Customers who stay at Marriott Corp. hotels prefer straight furniture legs, light walls, big bathrooms and a long telephone cord, say officials at the company.

Marriott Corp. -- the largest operator of hotels in the country, operating or franchising some 151 hotels with a room count of 67,043 -- ought to know.

The company, based in Bethesda, builds fake hotel rooms modeled on its competition, then trots customers through to find out their preferences. The company sometimes rents office space and builds fake rooms or takes a block of hotel rooms out of service and rearranges them to try them out on customers.

In a delicate psychological dance, customers are asked to rate rooms on a scale of one to nine -- one meaning the room has a totally commercial feel and nine meaning the room has a totally residential feel, said Frank Camacho, vice president of corporate marketing services.

"One of the things we found was that people want a hotel room to feel residential -- it's their home away from home," Camacho said. "You don't spend a lot of time sitting around on your bed, so they want a clearly demarked place where you go and sit down, preferably with a loveseat or coffee table."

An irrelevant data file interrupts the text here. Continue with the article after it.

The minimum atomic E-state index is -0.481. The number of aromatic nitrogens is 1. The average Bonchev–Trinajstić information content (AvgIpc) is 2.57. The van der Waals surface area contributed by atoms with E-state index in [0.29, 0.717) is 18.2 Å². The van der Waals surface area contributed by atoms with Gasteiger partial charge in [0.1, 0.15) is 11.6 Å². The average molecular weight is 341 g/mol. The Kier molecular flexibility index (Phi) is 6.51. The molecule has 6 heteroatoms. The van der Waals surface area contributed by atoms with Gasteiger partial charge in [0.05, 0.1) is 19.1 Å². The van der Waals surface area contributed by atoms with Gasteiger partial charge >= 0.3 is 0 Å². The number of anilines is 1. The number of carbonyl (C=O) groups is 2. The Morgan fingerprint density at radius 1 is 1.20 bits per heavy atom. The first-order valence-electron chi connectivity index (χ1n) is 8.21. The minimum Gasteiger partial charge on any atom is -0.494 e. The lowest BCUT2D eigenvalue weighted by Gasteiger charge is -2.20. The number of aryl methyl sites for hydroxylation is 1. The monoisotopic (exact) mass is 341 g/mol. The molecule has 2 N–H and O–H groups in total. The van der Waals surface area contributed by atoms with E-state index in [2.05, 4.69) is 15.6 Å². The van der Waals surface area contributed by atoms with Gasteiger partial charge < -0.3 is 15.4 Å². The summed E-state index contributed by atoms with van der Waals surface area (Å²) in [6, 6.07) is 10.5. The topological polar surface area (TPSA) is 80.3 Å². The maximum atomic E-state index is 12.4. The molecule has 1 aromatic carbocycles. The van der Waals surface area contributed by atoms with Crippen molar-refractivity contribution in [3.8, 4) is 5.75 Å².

Customers also appreciate a spacious work space, Marriott has found. "You will see the desk areas in our rooms are growing. . . . More of our rooms have a second telephone and a longer phone cord so you can pull the cord over to the desk," he said.

More rooms now have separate dressing areas, and two-room bathrooms -- one room for the bathtub and one room for everything else, he said. Remote control TV and pay TV service, including Home Box Office, are increasingly being offered.

The company has found "a lot of people really hate" modern furniture, so it sticks with a more traditional variety, Camacho said. "You'll find we have lots of Chippendale and Queen Anne touches in our decor."

Marriott is emphasizing safety features, such as special locks and smoke detectors, and also is testing electronic services that speed up check-out, he said.

"In a couple of hotels you can see your bill on the TV and actually check out on the TV," he said. "You call your bill up; if it's okay, you push 'check out,' and by the time you get downstairs, it's been printed," he said.